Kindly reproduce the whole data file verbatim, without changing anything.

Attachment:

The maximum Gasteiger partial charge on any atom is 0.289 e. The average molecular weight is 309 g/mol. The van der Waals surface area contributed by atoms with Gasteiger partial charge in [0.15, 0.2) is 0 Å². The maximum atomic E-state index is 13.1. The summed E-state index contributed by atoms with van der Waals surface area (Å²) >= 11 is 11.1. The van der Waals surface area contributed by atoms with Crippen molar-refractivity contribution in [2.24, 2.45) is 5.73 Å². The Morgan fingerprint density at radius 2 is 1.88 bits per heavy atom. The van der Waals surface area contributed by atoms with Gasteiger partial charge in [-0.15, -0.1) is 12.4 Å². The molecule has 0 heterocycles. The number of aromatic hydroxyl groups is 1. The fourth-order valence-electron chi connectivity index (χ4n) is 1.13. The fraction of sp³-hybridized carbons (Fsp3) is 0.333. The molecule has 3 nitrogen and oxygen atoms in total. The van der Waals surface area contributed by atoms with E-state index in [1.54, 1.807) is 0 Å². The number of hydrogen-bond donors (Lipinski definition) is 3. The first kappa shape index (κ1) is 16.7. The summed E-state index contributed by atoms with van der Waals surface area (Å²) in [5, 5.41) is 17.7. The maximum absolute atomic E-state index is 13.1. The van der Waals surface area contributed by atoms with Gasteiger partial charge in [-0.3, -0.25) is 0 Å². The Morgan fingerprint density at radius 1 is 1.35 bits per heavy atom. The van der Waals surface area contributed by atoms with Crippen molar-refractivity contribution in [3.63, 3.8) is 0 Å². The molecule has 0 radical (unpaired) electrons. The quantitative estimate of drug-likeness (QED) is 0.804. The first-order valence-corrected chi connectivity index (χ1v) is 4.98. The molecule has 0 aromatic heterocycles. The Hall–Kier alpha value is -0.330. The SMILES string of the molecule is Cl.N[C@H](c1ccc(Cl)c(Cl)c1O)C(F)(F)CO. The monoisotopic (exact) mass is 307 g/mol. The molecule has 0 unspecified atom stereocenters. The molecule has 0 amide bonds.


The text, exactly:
The maximum Gasteiger partial charge on any atom is 0.289 e. The average molecular weight is 309 g/mol. The van der Waals surface area contributed by atoms with Gasteiger partial charge in [0.15, 0.2) is 0 Å². The maximum atomic E-state index is 13.1. The summed E-state index contributed by atoms with van der Waals surface area (Å²) >= 11 is 11.1. The van der Waals surface area contributed by atoms with Crippen molar-refractivity contribution in [2.24, 2.45) is 5.73 Å². The Morgan fingerprint density at radius 2 is 1.88 bits per heavy atom. The van der Waals surface area contributed by atoms with Gasteiger partial charge in [-0.15, -0.1) is 12.4 Å². The molecule has 0 heterocycles. The number of aromatic hydroxyl groups is 1. The fourth-order valence-electron chi connectivity index (χ4n) is 1.13. The fraction of sp³-hybridized carbons (Fsp3) is 0.333. The molecule has 3 nitrogen and oxygen atoms in total. The van der Waals surface area contributed by atoms with E-state index in [1.54, 1.807) is 0 Å². The number of hydrogen-bond donors (Lipinski definition) is 3. The first kappa shape index (κ1) is 16.7. The summed E-state index contributed by atoms with van der Waals surface area (Å²) in [5, 5.41) is 17.7. The maximum absolute atomic E-state index is 13.1. The van der Waals surface area contributed by atoms with Gasteiger partial charge in [-0.3, -0.25) is 0 Å². The Morgan fingerprint density at radius 1 is 1.35 bits per heavy atom. The van der Waals surface area contributed by atoms with Crippen molar-refractivity contribution in [3.63, 3.8) is 0 Å². The molecule has 0 radical (unpaired) electrons. The quantitative estimate of drug-likeness (QED) is 0.804. The first-order valence-corrected chi connectivity index (χ1v) is 4.98. The molecule has 0 aromatic heterocycles. The Hall–Kier alpha value is -0.330. The SMILES string of the molecule is Cl.N[C@H](c1ccc(Cl)c(Cl)c1O)C(F)(F)CO. The monoisotopic (exact) mass is 307 g/mol. The molecule has 0 unspecified atom stereocenters. The molecule has 0 amide bonds.